The Independent Student Newspaper of St. John's University

The Torch

The Independent Student Newspaper of St. John's University

The Torch

The Independent Student Newspaper of St. John's University

The Torch

Can the Republicans come back?

With the Republican loss of control in the House of Representatives and the Senate in the last few elections, and now the Presidency, the future appears very grim for the Republican Party. Now that the Democratic Party dominates two of the Branches of Government, it is obvious that the Republicans have their work cut out for them.

In order for the Republican Party to make any progress in gaining back a majority in Congress and control of the Executive Branch, they must evaluate the reasons for this recent loss.
For example, Republicans need to look at ways to improve their campaigning. The Republican Party needs to reestablish itself as a grassroots conservative party in which they reach out to the average person.

In addition, the GOP could learn a thing or two from Barack Obama’s very successful campaign. Obama was able to attract large contributions from a number of very wealthy people. He was more successful at receiving small contributions from average people.

In addition, Obama put most of his campaigning efforts into battleground states and had his campaign members and volunteers work tirelessly, reaching out to everyone to get them to vote in favor of their candidate. The Republican Party needs to reach out to people as well and spend the time and effort with them on a grassroots level.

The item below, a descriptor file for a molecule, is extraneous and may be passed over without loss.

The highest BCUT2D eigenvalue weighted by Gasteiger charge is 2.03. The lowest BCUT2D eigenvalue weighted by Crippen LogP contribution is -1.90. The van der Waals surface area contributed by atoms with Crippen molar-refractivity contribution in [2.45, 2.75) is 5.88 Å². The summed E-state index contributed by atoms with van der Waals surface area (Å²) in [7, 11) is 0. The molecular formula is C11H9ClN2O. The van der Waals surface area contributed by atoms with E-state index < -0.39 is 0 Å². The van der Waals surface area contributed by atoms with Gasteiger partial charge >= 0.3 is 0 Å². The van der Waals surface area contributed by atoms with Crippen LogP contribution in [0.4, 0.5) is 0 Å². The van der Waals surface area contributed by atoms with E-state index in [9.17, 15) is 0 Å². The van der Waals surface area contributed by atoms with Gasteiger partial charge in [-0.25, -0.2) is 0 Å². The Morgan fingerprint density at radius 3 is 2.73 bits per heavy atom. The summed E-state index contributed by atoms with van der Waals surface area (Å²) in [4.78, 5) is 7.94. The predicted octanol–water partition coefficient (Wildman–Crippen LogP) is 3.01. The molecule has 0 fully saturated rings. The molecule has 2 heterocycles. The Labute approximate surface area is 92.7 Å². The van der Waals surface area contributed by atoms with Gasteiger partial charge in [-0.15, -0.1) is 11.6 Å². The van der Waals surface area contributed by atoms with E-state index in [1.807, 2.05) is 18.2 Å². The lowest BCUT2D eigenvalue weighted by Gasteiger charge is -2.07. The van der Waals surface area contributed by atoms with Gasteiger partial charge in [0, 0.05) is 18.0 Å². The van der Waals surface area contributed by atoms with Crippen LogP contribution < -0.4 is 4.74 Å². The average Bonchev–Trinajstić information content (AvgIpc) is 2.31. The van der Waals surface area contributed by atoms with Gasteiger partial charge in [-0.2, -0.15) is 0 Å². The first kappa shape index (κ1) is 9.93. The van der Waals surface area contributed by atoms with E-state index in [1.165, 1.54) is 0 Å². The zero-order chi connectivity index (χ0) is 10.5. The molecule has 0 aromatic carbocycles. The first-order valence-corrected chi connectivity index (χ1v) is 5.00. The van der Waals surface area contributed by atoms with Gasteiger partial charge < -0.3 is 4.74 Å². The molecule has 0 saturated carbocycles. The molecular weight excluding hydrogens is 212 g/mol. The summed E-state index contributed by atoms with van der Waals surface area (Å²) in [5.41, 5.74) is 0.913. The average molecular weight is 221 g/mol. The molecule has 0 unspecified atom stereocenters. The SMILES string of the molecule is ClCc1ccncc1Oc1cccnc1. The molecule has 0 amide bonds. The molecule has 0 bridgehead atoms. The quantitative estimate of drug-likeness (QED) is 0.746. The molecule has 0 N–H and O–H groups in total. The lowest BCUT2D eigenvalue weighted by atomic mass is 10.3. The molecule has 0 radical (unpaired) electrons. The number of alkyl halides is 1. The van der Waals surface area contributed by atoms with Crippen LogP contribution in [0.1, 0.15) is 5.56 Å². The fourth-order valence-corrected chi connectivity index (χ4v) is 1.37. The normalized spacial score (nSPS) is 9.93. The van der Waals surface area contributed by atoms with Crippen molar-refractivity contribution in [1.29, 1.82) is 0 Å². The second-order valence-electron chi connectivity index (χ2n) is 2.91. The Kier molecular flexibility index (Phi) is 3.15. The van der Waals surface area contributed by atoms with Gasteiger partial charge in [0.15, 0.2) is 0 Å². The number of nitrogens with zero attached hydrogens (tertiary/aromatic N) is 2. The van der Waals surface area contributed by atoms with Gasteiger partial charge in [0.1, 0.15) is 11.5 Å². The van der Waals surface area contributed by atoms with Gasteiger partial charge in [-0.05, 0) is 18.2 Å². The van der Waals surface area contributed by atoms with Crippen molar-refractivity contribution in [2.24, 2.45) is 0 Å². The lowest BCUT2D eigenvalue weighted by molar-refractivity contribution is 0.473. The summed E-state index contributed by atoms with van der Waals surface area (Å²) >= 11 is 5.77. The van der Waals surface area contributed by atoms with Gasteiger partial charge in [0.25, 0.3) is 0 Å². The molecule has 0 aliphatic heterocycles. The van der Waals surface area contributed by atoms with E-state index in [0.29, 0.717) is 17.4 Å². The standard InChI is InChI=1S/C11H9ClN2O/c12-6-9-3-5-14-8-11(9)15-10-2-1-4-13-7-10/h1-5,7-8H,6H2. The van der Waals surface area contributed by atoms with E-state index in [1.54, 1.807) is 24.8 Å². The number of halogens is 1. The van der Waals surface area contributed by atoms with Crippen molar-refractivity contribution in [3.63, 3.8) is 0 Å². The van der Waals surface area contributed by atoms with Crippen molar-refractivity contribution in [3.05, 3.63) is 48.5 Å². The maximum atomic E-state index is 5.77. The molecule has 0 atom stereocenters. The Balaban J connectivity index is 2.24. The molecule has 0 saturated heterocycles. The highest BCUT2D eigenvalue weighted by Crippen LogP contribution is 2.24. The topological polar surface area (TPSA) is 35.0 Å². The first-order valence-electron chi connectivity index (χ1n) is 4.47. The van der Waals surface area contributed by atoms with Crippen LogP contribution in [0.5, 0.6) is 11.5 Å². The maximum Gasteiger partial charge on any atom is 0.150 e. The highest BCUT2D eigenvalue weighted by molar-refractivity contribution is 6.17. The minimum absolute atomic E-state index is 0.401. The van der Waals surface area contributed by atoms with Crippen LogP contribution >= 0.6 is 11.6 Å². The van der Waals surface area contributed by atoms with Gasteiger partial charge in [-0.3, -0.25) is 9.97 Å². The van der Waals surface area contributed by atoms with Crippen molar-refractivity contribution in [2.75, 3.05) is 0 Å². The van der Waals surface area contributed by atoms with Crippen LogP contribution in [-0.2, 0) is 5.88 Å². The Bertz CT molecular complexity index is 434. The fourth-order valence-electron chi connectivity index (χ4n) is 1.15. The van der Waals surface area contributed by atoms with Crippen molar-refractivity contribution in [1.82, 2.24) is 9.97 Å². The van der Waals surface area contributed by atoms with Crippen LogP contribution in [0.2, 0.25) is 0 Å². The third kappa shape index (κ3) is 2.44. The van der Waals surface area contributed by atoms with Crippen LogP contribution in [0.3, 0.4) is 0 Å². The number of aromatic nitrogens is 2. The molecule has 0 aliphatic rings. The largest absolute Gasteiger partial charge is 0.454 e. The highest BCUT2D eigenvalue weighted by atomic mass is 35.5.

Perhaps the main reason for McCain’s loss is that Obama was able to imply guilt by association between McCain and President Bush. He used the current economic crisis and pointed the blame for it on Bush, and made the argument that McCain, as a member of the same party as Bush, would not be able to help get America out of the economic jam.

In addition, the Republican Party did not define itself well enough throughout the campaign; the end result is that the media and the Democratic opposition defined them for the country.

Only if the Republican Party can pinpoint the reasons for its loss will the future of the party get better. Learning from one’s mistakes and changing strategies is the surest way to succeed the next time.

The Democrats dominated Congress for 40 years and the Republicans were able to bounce back and gain back the majority in the 1990s. Fortunately, our system of governing guarantees that every four years, there is a chance that power can be transferred to the opposing party.

Additionally, the Republican Party has a number of up-and-coming leaders poised to run for higher positions in the future: former Governor Mitt Romney of Massachusetts, Governor Bobby Jindal of Louisiana, Senator Mitch McConnell of Kentucky, and Governor Sarah Palin of Alaska, to name a few.

These leaders have been assets to the states they represent and all have a good deal of electability on the national level.

Governor Sarah Palin recently said that the Republican Party must not focus on the 2012 presidential election yet but instead focus on the current issues in our country, including the economic crisis, illegal immigration, and the war.

With a loss of seven Senate seats and 20 in the House of Representatives, it is clear that there is a long road ahead for the Republican Party.

Reclaiming the majority in two years is highly unlikely, though a focus on future leaders of the party and a return to grassroots conservatism could help the party to regroup in the aftermath of the loss in 2008.

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